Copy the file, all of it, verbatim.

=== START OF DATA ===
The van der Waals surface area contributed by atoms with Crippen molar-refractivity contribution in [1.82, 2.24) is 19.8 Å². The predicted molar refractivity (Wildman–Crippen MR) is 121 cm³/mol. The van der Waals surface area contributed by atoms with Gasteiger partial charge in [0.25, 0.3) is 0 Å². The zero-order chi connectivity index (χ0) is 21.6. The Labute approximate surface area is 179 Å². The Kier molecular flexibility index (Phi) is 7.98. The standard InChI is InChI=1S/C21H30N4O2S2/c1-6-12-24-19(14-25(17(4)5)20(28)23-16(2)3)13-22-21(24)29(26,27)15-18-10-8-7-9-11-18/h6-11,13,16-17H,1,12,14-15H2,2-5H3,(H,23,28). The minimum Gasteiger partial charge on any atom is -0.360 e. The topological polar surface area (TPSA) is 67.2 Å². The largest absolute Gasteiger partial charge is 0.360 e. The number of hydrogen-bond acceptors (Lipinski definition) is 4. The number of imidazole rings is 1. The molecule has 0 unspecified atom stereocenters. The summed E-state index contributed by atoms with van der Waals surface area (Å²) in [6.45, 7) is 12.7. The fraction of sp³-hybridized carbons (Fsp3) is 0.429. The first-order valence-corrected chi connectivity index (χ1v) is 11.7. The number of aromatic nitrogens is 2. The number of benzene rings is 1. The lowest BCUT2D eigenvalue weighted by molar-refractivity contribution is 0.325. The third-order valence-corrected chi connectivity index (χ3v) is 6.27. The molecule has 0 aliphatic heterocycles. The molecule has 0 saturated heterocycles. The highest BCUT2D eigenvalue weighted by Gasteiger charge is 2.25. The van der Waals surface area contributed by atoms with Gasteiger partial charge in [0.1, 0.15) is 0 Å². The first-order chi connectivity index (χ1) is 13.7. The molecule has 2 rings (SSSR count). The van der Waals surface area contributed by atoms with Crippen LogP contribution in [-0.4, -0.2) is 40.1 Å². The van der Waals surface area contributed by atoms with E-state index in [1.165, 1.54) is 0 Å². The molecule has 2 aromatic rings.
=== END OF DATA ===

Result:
The van der Waals surface area contributed by atoms with Crippen molar-refractivity contribution in [1.82, 2.24) is 19.8 Å². The predicted molar refractivity (Wildman–Crippen MR) is 121 cm³/mol. The van der Waals surface area contributed by atoms with Gasteiger partial charge in [0.25, 0.3) is 0 Å². The zero-order chi connectivity index (χ0) is 21.6. The Labute approximate surface area is 179 Å². The Kier molecular flexibility index (Phi) is 7.98. The standard InChI is InChI=1S/C21H30N4O2S2/c1-6-12-24-19(14-25(17(4)5)20(28)23-16(2)3)13-22-21(24)29(26,27)15-18-10-8-7-9-11-18/h6-11,13,16-17H,1,12,14-15H2,2-5H3,(H,23,28). The minimum Gasteiger partial charge on any atom is -0.360 e. The topological polar surface area (TPSA) is 67.2 Å². The largest absolute Gasteiger partial charge is 0.360 e. The number of hydrogen-bond acceptors (Lipinski definition) is 4. The number of imidazole rings is 1. The molecule has 0 unspecified atom stereocenters. The summed E-state index contributed by atoms with van der Waals surface area (Å²) in [6.45, 7) is 12.7. The fraction of sp³-hybridized carbons (Fsp3) is 0.429. The first-order valence-corrected chi connectivity index (χ1v) is 11.7. The number of aromatic nitrogens is 2. The number of benzene rings is 1. The lowest BCUT2D eigenvalue weighted by molar-refractivity contribution is 0.325. The third-order valence-corrected chi connectivity index (χ3v) is 6.27. The molecule has 0 aliphatic heterocycles. The molecule has 0 saturated heterocycles. The highest BCUT2D eigenvalue weighted by Gasteiger charge is 2.25. The van der Waals surface area contributed by atoms with Gasteiger partial charge in [0.1, 0.15) is 0 Å². The first-order chi connectivity index (χ1) is 13.7. The molecule has 2 rings (SSSR count). The van der Waals surface area contributed by atoms with Crippen LogP contribution in [-0.4, -0.2) is 40.1 Å². The van der Waals surface area contributed by atoms with E-state index in [1.165, 1.54) is 0 Å². The molecule has 2 aromatic rings.